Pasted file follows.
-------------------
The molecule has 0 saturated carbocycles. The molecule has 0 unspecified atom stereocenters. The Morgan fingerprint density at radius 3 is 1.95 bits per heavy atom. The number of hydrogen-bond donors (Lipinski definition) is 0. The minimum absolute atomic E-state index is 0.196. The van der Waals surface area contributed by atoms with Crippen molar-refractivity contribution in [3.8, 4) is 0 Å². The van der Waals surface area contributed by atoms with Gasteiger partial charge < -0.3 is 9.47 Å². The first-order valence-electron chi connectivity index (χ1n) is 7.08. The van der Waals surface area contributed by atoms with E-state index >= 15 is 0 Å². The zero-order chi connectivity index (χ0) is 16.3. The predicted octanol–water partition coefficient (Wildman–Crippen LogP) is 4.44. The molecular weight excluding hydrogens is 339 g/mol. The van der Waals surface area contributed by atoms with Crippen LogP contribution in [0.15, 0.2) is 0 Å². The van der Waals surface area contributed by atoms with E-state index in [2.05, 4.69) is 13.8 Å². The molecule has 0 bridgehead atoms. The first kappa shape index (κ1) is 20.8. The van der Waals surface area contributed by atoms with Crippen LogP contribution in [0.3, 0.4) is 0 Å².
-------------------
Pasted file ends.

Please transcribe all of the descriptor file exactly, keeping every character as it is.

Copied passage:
The molecule has 0 saturated carbocycles. The molecule has 0 unspecified atom stereocenters. The Morgan fingerprint density at radius 3 is 1.95 bits per heavy atom. The number of hydrogen-bond donors (Lipinski definition) is 0. The minimum absolute atomic E-state index is 0.196. The van der Waals surface area contributed by atoms with Crippen molar-refractivity contribution in [3.8, 4) is 0 Å². The van der Waals surface area contributed by atoms with Gasteiger partial charge < -0.3 is 9.47 Å². The first-order valence-electron chi connectivity index (χ1n) is 7.08. The van der Waals surface area contributed by atoms with E-state index >= 15 is 0 Å². The zero-order chi connectivity index (χ0) is 16.3. The predicted octanol–water partition coefficient (Wildman–Crippen LogP) is 4.44. The molecular weight excluding hydrogens is 339 g/mol. The van der Waals surface area contributed by atoms with Crippen LogP contribution in [0.15, 0.2) is 0 Å². The van der Waals surface area contributed by atoms with E-state index in [2.05, 4.69) is 13.8 Å². The molecule has 0 bridgehead atoms. The first kappa shape index (κ1) is 20.8. The van der Waals surface area contributed by atoms with Crippen LogP contribution in [0.3, 0.4) is 0 Å².